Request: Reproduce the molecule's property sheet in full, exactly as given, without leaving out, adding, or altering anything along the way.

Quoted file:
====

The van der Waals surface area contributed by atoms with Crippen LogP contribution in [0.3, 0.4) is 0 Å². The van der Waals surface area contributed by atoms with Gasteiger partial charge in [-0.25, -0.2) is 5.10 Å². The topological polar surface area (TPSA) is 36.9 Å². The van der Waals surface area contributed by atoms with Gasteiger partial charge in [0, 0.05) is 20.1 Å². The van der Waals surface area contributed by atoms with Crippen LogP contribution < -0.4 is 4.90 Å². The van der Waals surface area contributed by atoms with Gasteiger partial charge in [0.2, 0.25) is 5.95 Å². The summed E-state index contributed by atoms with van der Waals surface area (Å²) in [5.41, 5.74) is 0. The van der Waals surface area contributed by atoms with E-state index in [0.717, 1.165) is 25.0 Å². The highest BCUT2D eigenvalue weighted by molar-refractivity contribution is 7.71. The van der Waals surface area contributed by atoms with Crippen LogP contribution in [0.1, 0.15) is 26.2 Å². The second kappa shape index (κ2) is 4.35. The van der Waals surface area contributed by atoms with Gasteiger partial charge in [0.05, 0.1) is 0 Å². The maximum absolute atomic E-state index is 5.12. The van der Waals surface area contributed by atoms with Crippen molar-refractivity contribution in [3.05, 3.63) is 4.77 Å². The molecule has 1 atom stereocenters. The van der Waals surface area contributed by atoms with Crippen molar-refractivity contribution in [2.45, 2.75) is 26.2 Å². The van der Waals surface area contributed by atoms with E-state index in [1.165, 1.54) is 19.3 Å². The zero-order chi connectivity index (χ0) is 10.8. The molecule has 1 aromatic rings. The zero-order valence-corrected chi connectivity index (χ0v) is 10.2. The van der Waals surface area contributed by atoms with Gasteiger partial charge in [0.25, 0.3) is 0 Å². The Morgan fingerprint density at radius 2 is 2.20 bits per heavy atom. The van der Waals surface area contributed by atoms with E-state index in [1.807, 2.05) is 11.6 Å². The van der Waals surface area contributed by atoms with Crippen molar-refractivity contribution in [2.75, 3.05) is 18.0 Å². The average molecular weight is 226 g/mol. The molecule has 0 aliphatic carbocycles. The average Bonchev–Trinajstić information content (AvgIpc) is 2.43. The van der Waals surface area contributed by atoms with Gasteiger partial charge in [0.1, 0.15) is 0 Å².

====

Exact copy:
The van der Waals surface area contributed by atoms with Crippen LogP contribution in [0.3, 0.4) is 0 Å². The van der Waals surface area contributed by atoms with Gasteiger partial charge in [-0.25, -0.2) is 5.10 Å². The topological polar surface area (TPSA) is 36.9 Å². The van der Waals surface area contributed by atoms with Gasteiger partial charge in [0, 0.05) is 20.1 Å². The van der Waals surface area contributed by atoms with Crippen LogP contribution < -0.4 is 4.90 Å². The van der Waals surface area contributed by atoms with Gasteiger partial charge in [0.2, 0.25) is 5.95 Å². The summed E-state index contributed by atoms with van der Waals surface area (Å²) in [5.41, 5.74) is 0. The van der Waals surface area contributed by atoms with E-state index in [0.717, 1.165) is 25.0 Å². The highest BCUT2D eigenvalue weighted by molar-refractivity contribution is 7.71. The van der Waals surface area contributed by atoms with Crippen LogP contribution in [0.1, 0.15) is 26.2 Å². The second kappa shape index (κ2) is 4.35. The van der Waals surface area contributed by atoms with Gasteiger partial charge in [0.05, 0.1) is 0 Å². The maximum absolute atomic E-state index is 5.12. The van der Waals surface area contributed by atoms with Crippen molar-refractivity contribution in [3.05, 3.63) is 4.77 Å². The molecule has 1 atom stereocenters. The van der Waals surface area contributed by atoms with Crippen molar-refractivity contribution in [2.45, 2.75) is 26.2 Å². The van der Waals surface area contributed by atoms with E-state index in [1.165, 1.54) is 19.3 Å². The zero-order chi connectivity index (χ0) is 10.8. The molecule has 1 aromatic rings. The zero-order valence-corrected chi connectivity index (χ0v) is 10.2. The van der Waals surface area contributed by atoms with Gasteiger partial charge in [0.25, 0.3) is 0 Å². The Morgan fingerprint density at radius 2 is 2.20 bits per heavy atom. The van der Waals surface area contributed by atoms with E-state index in [1.807, 2.05) is 11.6 Å². The van der Waals surface area contributed by atoms with Crippen molar-refractivity contribution in [2.75, 3.05) is 18.0 Å². The average molecular weight is 226 g/mol. The molecule has 0 aliphatic carbocycles. The average Bonchev–Trinajstić information content (AvgIpc) is 2.43. The van der Waals surface area contributed by atoms with Gasteiger partial charge in [0.1, 0.15) is 0 Å².